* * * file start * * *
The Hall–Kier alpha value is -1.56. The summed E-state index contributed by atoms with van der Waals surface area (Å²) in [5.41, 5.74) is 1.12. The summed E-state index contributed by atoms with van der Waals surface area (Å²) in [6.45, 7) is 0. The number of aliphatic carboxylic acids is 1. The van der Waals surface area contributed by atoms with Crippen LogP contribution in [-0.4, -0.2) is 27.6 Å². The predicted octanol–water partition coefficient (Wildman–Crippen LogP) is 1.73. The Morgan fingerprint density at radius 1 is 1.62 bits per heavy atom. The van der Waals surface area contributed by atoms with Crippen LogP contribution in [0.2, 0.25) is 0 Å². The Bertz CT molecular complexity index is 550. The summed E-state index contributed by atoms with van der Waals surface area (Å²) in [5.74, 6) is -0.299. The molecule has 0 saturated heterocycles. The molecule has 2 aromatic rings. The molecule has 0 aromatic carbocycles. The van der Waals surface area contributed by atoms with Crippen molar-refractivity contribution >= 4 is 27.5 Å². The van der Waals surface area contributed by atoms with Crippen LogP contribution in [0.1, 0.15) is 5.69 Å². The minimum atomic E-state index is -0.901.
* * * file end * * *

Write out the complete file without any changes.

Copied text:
The Hall–Kier alpha value is -1.56. The summed E-state index contributed by atoms with van der Waals surface area (Å²) in [5.41, 5.74) is 1.12. The summed E-state index contributed by atoms with van der Waals surface area (Å²) in [6.45, 7) is 0. The number of aliphatic carboxylic acids is 1. The van der Waals surface area contributed by atoms with Crippen LogP contribution in [-0.4, -0.2) is 27.6 Å². The predicted octanol–water partition coefficient (Wildman–Crippen LogP) is 1.73. The Morgan fingerprint density at radius 1 is 1.62 bits per heavy atom. The van der Waals surface area contributed by atoms with Crippen LogP contribution in [0.2, 0.25) is 0 Å². The Bertz CT molecular complexity index is 550. The summed E-state index contributed by atoms with van der Waals surface area (Å²) in [5.74, 6) is -0.299. The molecule has 0 saturated heterocycles. The molecule has 2 aromatic rings. The molecule has 0 aromatic carbocycles. The van der Waals surface area contributed by atoms with Crippen molar-refractivity contribution >= 4 is 27.5 Å². The van der Waals surface area contributed by atoms with Crippen LogP contribution in [0.1, 0.15) is 5.69 Å². The minimum atomic E-state index is -0.901.